The new Chairman of the Security Industry Authority, Elizabeth France, has pledged that the SIA will be “audacious” in the use of its powers to implement further security industry regulation across the UK.
In a packed speech, France told delegates at The Security Institute’s 2014 Annual Conference that the SIA is determined to push regulation as far as possible within the scope of the Private Security Industry Act.
“That means doing everything that we can within the statute that we’ve got to move in the direction of travel that we know that the industry and ministers want us to go in and where we believe is best,” she said.
She is hopeful that secondary legislation will be introduced which would allow the SIA to add business licensing to its services alongside licenses for individuals, but there will be delays. While it enjoys the support of ministers in the Home Office, the newly appointed Under Secretary of State for Criminal Information, Lord Bates, won’t take up his new post until early October, so it’s unlikely anything would happen before then.
She firmly believes there is a need for business licensing. “I do think that members of the public would be horrified if they realised that some of the biggest suppliers are not themselves regulated,” she said. “It seems a strange thing that governments and big businesses hand over vast and important areas of security to companies, the controlling minds of which are not regulated in any way.”
Another area that she wants to look at is the rate of turnover of staff within the industry. A perennial problem, turnover is estimated by the SIA to be 30% across the security industry. “Where does that talent go? What can we do to stabilise that? And what can we do to help businesses not to lose the skills of people who come in and then leave, to help them retain and develop them instead?” Further to that, she sees an opportunity to use security industry training to educate people who may otherwise have few if any qualifications to their name.
Elizabeth France is also determined to drive down the cost of running the SIA. Progress was already being made on this issue before she joined the SIA, she said, declining from a high of £36m per year to £27m per year, but she thinks with additional efficiencies including a new computer system that costs can be reduced to as low as £20m per year.
Other issues she addressed included:
- Gender inequality – currently women represent less than 9% of the security industry workforce, and she questioned whether there were cultural issues in the industry which needed to be addressed. She suggested that, subject to further research, the SIA might set a goal of achieving 20% female representation within the industry by 2020.
- The Approved Contractors Scheme – there are currently 781 approved companies and the scheme is strictly enforced, but there are instances of the label being misused and some famous cases of purchasers who were caught out because they failed to verify whether a new supplier was ACS registered.
- SIA strategy and business plan – the board met last week to begin the process of drafting a new plan and France expects a draft document for consultation to be ready for comment in January, with a view to implementing it in March.
- Partnership working – the SIA wants to work more closely with other government regulations, like the Gangmasters Licensing Authority and local authority licensing officers.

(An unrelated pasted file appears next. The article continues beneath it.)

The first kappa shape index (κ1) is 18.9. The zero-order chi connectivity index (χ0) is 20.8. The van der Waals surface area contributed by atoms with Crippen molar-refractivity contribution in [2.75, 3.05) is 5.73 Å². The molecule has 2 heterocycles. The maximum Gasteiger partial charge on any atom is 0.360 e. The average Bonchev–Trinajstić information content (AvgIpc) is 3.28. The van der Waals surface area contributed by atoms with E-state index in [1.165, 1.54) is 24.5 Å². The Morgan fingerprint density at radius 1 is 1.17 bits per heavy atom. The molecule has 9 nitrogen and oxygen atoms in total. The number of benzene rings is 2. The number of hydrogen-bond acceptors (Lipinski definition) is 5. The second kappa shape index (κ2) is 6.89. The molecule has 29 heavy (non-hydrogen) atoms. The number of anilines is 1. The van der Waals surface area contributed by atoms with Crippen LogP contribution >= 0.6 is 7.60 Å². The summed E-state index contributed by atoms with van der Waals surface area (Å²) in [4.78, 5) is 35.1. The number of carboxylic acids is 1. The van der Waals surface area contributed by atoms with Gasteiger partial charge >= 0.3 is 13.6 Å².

- Violence reduction strategy – while there’s less binge drinking and less violence in the night-time economy, 50% of violent crimes in the UK are still attributed to alcohol and 81% of door supervisors report being assaulted in the past year, so clearly there is some work to be done in this area, she said.
She concluded by saying that she is determined that the work of the SIA will not begin and end with licensing, whether that be individuals or businesses, but will aim to raise standards across the board. “A tick box approach to regulation doesn’t help anything,” she said, adding that it won’t all fall on the shoulders of the SIA. “We should be working with you to ensure that between us we take responsibility for raising standards, but maybe the balance between us, as the industry becomes more mature and we understand our role as a regulator better, is that more of it is done by the industry… with the regulator helping and supporting.”
At the conclusion, there were a few questions from the audience. One delegate asked if there was any truth to the rumour that the SIA would require license holders to pay annually rather than every three years?
France replied that this was not the case as it would cause additional overheads in processing applications and payments and anyway, if business licensing came in, there would be fewer individual licenses to issue.
Have electronic license applications helped the SIA? Yes, she replied, because they have virtually eliminated errors, meaning SIA staff don’t spend a lot of time chasing missing information. A recent report she had seen showed that electronic applications were already having a noticeable impact on efficiency.
Another delegate asked an age-old question: why are there so many different licenses? Some people have four of them hanging around their necks, he said. Is there any chance of bringing in a driving license style license?
France admitted it was something the SIA needs to examine. She recounted her experience joining SIA staff on spot checks in Birmingham city centre. “Obviously, we knew which badges they needed for the job they were doing at that particular time,” she said, “but some of them dutifully got out almost a pack of cards to show us, so yes there is something that we need to look at.”